I'm not entirely sure this has fallen in the right place, but as I'm writing and publishing to Steemit as I go, I guess for once, this will have to be altered around when I do an edit.
“Sit down, the pair of you. I have something to show you,” Justin said in a suddenly-sombre voice.
He opened the envelope and took out a sheaf of papers. He placed the papers on the table beside him and checked inside the envelope.
Justin turned the envelope upside down and tipped out something which he caught in his hand and put to one side.
“In here, is everything you’d need when I die,” Justin said. He held up a hand to stop their protests before they had chance to start.
“I’m well-aware of the rumours about me and the only reason I allow them to continue is because it suits me that people keep away because they think I’m some sort of paedophile.”
Justin looked at the two kids sitting on the sofa. His stare didn’t waver as he studied the kids and they held his stare.
“OK then,” Justin said at last.
“My will and all kinds of deeds and stuff are here. The most important thing you’ll need is this.” He pulled out a business card and held it up to show them. “It’s the card of my lawyer. Don’t lose it.”
He handed the card to Robin. “When I die, whether it’s here, at home or in hospital, I want you two to contact my lawyer and tell him why you’re calling. That’s all you’ll need to do. He will sort out everything from there. He has the original of my will and the deeds and he’s been paid for this service. Don’t let anyone into the house. No one. Understand?”
Robin and Ash nodded, their mood matched Justin’s and they were both serious and grown-up about what Justin was telling them.
“Right. Then there’s this key,” Justin said and held up the thing he’d tipped from the envelope. “It’s the key to a safety-deposit box and my lawyer will give you the details. Do not let anyone have the key. Not even my lawyer. OK?” Justin said and waited for them to nod that they understood. “You go to the bank together, right? I don’t think either of you will try to double-cross the other, but just don’t.”
The kids nodded again.
“Keep away from that guy that was here that time. The one that offered to give Brenda the new key when Rob had changed the locks. He’s a mean bastard and he’s trouble.”
The kids nodded again.
“And finally,” Justin said. “If anyone comes round claiming to be a relative of mine, they’re lying. I have no one left. Everyone I was related to is dead.”
Ash looked at Robin and back to Justin. “Right. All dead. Got it.”
It could have been an amusing comment but it wasn’t intended for amusement and neither Justin nor Robin took it as such.
“One very last thing, Rob,” Justin said. “Ash is going to need your help soon. Are you up for it?”
Robin looked at Ash and back to Justin. “Yep.”
The two kids left the house together. They made sure the doors were locked and they wandered up the street.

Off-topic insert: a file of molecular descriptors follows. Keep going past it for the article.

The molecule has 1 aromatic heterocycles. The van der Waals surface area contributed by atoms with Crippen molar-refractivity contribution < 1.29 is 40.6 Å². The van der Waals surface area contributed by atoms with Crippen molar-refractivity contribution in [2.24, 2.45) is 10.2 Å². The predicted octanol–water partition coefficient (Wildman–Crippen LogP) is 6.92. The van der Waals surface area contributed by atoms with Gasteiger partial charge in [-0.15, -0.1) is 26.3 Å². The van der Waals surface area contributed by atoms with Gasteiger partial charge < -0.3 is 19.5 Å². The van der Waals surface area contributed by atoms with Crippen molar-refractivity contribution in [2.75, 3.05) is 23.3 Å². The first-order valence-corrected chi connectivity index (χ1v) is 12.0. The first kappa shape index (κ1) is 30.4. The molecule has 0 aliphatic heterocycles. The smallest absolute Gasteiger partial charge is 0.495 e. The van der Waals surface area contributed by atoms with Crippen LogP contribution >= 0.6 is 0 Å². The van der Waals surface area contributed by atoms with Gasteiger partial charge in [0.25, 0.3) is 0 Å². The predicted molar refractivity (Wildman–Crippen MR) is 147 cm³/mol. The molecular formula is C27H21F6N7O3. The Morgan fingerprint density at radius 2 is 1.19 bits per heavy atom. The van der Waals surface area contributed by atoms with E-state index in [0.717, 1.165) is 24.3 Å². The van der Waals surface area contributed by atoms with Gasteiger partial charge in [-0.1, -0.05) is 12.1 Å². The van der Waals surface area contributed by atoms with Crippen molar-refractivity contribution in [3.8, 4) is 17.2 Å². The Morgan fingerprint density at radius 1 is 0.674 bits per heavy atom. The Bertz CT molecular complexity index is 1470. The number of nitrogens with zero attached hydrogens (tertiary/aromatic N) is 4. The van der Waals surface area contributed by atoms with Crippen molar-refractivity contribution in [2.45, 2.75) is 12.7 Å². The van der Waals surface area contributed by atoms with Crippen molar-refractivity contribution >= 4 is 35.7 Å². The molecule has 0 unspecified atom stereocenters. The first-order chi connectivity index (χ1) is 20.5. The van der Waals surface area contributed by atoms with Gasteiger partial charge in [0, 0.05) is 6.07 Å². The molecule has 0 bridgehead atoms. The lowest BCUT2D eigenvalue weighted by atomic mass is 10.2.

“You still going different routes home?” Robin asked.
“Yep. There are at least six different ways and I don’t rotate them, I choose one different way, randomly.”
Robin nodded. They walked together for a little while in silence.
“That was… weird,” Ronin said. “He’s never done that before.”
“I guessed he hadn’t. You looked as surprised as I was,” Ash said.
Ash stopped at a gate to a garden. “See you tomorrow,” she said.
“What? Yeah… ok,” Robin said.
Ash didn’t open the gate, she put one hand on the top and vaulted over it. It was a low, sturdy gate and didn’t bother her injuries. She slipped through the garden, making sure not to break any plants down. Then she pushed through undergrowth and into the next garden and Robin lost sight of her.
Ash emerged from between two houses a hundred yards or so from her house. She looked up and down the street, making sure she wasn’t observed and then she pelted for her house, opened the front door and went in.
She breathed a sigh of relief once she was safe.
“Ash? Is that you?” her dad called from the living room.
“Yeah, it’s me. I’m going to bed.”
“Come here, a minute, I want you,” he called.
She opened the living room door and went in.
Mike was sitting on the sofa, a mug in his hand.
“Mike was just asking about you. He’d heard you’d had an accident and wanted to see how you were,” her dad said.
“Hey, Ashleigh,” he said in a friendly tone. “Wow, someone really went to town on you, didn’t they?”
Ash didn’t say a word, she held the door handle with one hand as though it would give her some kind of protection. She nodded once in acknowledgement. Then she looked at her dad sitting in the chair and said, “G’night.”
Her legs were wobbly as she made her way up the stairs. Mike hadn’t heard about the attack. He was much closer to it than that and she knew it. His appearance was just proof that he knew.
Then her stomach flip-flopped as she realised that Justin didn’t know she was a girl and Mike did and he was nasty enough to tell either her dad that she had a job, or Justin that she was a girl – or both.
She didn’t sleep well that night. A few factors played their part. The worry about Mike telling her dad she had a job, the possibility of him telling Justin she was a girl and then, a deep-seated fear that if she went to sleep, the sedatives she’d taken would take hold and make sure she never woke up again.
Eventually, she drifted off but her sleep was disturbed by her rolling over and her injuries hurting or dreams about men in shadows coming to give her another beating.
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